I went in to change camera gear since it was getting dark and I thought a different lens would give me better advantage.
I knew that this might be a critical time for them, with the owlets almost grown and bad weather rolling in, and that they probably needed to hunt quickly and get the owlets fed before the weather hit.
I managed to catch two interesting shots of papa arriving with a tasty gecko for the kids, and him turning to feed it to the fuzzball in the doorway. But they’re fast, and I’m not, so photo opportunities in the gathering dark were dwindling. I also really felt that with the lightning increasing it was time for me to leave their little family alone for the night, so I retreated to the indoors and watched a bit more from an upper window, where my presence wouldn’t trouble them.
All week, we’ve been catching glimpses of owlets poking out their front door. Yesterday, they were both comical and alarming, extending their bodies waaay out, and snaking them around like they were dancing. They elongate and contract quickly. I thought for sure I’d see one fall, and hoped I wouldn’t. One kept leeeaaanning way out to inspect the landing branch.
One owlet had a stare down with me. My place at the table faces the box, and while we were dining I saw him hanging out and looking in at us. When I looked back there was sun glare on the window, so I moved my head sideways for a better look. He did too. I laughed and moved my head the other direction. He did too! Pretty soon I was moving my head from side to side and he was doing the same where he perched. If it was a contest, he won. I stopped moving, but he continued and started doing circles with his head. I’m sure he was just getting a good look, but it’s eerie to see the eyes fixed forward while the whole face is doing loops like a spot on the rim of a bicycle wheel. Owls are pretty flexible—flexible enough to be really goofy dancers.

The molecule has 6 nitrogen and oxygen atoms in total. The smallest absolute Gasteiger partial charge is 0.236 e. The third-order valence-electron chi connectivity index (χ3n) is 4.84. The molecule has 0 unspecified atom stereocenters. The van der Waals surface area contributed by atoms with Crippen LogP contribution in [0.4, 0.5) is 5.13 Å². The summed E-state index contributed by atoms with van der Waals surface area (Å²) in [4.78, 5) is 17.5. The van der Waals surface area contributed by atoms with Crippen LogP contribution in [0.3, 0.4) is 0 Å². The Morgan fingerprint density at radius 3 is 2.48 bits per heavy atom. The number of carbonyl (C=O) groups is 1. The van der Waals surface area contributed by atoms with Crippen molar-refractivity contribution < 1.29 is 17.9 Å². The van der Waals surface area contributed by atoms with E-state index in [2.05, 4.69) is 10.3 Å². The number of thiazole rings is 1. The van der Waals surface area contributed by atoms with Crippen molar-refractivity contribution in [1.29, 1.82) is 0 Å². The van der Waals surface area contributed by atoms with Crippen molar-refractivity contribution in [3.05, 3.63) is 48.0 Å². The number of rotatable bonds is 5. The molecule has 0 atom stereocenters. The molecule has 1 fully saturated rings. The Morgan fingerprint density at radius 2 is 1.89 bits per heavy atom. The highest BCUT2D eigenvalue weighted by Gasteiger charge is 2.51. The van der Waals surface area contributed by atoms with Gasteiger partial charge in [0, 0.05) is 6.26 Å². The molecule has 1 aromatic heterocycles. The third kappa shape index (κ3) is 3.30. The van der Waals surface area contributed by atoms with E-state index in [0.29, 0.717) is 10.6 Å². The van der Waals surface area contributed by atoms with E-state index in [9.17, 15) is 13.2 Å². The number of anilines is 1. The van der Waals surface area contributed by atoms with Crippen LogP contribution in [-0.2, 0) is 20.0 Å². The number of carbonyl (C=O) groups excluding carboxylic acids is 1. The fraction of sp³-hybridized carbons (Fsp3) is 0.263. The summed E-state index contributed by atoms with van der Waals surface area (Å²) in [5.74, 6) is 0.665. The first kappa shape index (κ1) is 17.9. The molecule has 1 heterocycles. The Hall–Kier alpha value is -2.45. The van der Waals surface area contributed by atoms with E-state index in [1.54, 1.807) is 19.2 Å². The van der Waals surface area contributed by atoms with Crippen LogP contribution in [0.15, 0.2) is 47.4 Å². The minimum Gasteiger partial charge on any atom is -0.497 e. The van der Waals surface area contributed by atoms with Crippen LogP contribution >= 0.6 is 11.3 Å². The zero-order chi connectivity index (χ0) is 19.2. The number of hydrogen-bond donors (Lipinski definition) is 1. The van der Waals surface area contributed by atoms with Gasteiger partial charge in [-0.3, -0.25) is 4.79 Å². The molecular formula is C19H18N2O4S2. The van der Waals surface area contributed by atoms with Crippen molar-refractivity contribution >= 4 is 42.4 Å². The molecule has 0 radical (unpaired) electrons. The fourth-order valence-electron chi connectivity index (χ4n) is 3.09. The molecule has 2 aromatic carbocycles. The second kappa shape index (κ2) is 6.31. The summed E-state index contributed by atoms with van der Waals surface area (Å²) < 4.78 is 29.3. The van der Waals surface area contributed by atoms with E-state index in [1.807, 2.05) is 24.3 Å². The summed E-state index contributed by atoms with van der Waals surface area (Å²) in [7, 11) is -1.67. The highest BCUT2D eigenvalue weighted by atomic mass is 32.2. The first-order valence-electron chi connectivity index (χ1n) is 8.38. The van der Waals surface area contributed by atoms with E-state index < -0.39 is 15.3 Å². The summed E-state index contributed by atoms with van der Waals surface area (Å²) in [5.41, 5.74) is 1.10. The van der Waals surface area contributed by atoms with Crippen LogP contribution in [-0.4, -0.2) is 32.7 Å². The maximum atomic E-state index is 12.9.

Just in time for Mother’s Day, Mama Owl got her brood launched last night. We returned home from the farm near dusk and heard the alarm chorus of Robins in the front. By the time I had put down the farm gear and made my way to the back windows, it was nearly dark, but I could see one lumpy owl sitting on the landing branch in front of the box. It was too dark to tell which one. It stood up unsteadily, flapped a little bit, and then made its way further into the tree where I could see at least two more owls flapping. The babies worked their way through the branches using a combination of wings, feet and beaks, still too uncertain to go by flight alone. One of the owls I could see maneuvered with ease, and must have been a parent. At least two did an unseemly amount of flapping and walking for an owl, and must have been babies.
I didn’t want the wobbly babies to be alarmed or injured, so I did not even try to photograph the big event. Sorry, all you get from me are photos taken on other days, in the gloom, from a respectful distance and mightily cropped—and some wholly inadequate words.
I am so happy for Mama Owl this Mother’s Day. She not only got them hatched. She got them to fly.